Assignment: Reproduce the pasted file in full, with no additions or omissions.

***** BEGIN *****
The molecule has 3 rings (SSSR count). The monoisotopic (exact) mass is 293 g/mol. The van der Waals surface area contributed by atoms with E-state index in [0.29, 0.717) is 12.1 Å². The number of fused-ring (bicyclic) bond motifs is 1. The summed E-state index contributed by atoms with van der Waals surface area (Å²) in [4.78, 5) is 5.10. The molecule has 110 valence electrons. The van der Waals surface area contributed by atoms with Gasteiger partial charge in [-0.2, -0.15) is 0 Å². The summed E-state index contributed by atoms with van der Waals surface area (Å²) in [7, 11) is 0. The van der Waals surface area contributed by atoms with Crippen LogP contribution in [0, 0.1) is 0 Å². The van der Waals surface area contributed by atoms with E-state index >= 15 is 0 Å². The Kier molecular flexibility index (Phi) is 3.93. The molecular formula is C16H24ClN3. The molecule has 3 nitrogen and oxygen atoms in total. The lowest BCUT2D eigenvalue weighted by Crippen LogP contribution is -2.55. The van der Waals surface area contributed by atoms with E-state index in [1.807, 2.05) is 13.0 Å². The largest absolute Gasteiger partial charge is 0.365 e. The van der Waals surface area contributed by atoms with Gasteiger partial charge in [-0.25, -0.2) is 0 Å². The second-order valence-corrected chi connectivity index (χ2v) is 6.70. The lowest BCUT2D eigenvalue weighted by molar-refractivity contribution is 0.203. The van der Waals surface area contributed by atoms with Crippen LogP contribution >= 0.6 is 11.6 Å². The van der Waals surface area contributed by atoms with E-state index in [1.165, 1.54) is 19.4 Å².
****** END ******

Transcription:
The molecule has 3 rings (SSSR count). The monoisotopic (exact) mass is 293 g/mol. The van der Waals surface area contributed by atoms with E-state index in [0.29, 0.717) is 12.1 Å². The number of fused-ring (bicyclic) bond motifs is 1. The summed E-state index contributed by atoms with van der Waals surface area (Å²) in [4.78, 5) is 5.10. The molecule has 110 valence electrons. The van der Waals surface area contributed by atoms with Gasteiger partial charge in [-0.2, -0.15) is 0 Å². The summed E-state index contributed by atoms with van der Waals surface area (Å²) in [7, 11) is 0. The van der Waals surface area contributed by atoms with Crippen LogP contribution in [0, 0.1) is 0 Å². The van der Waals surface area contributed by atoms with E-state index >= 15 is 0 Å². The Kier molecular flexibility index (Phi) is 3.93. The molecular formula is C16H24ClN3. The molecule has 3 nitrogen and oxygen atoms in total. The lowest BCUT2D eigenvalue weighted by Crippen LogP contribution is -2.55. The van der Waals surface area contributed by atoms with E-state index in [1.807, 2.05) is 13.0 Å². The largest absolute Gasteiger partial charge is 0.365 e. The van der Waals surface area contributed by atoms with Gasteiger partial charge in [-0.25, -0.2) is 0 Å². The second-order valence-corrected chi connectivity index (χ2v) is 6.70. The lowest BCUT2D eigenvalue weighted by molar-refractivity contribution is 0.203. The van der Waals surface area contributed by atoms with Crippen LogP contribution >= 0.6 is 11.6 Å². The van der Waals surface area contributed by atoms with E-state index in [1.165, 1.54) is 19.4 Å².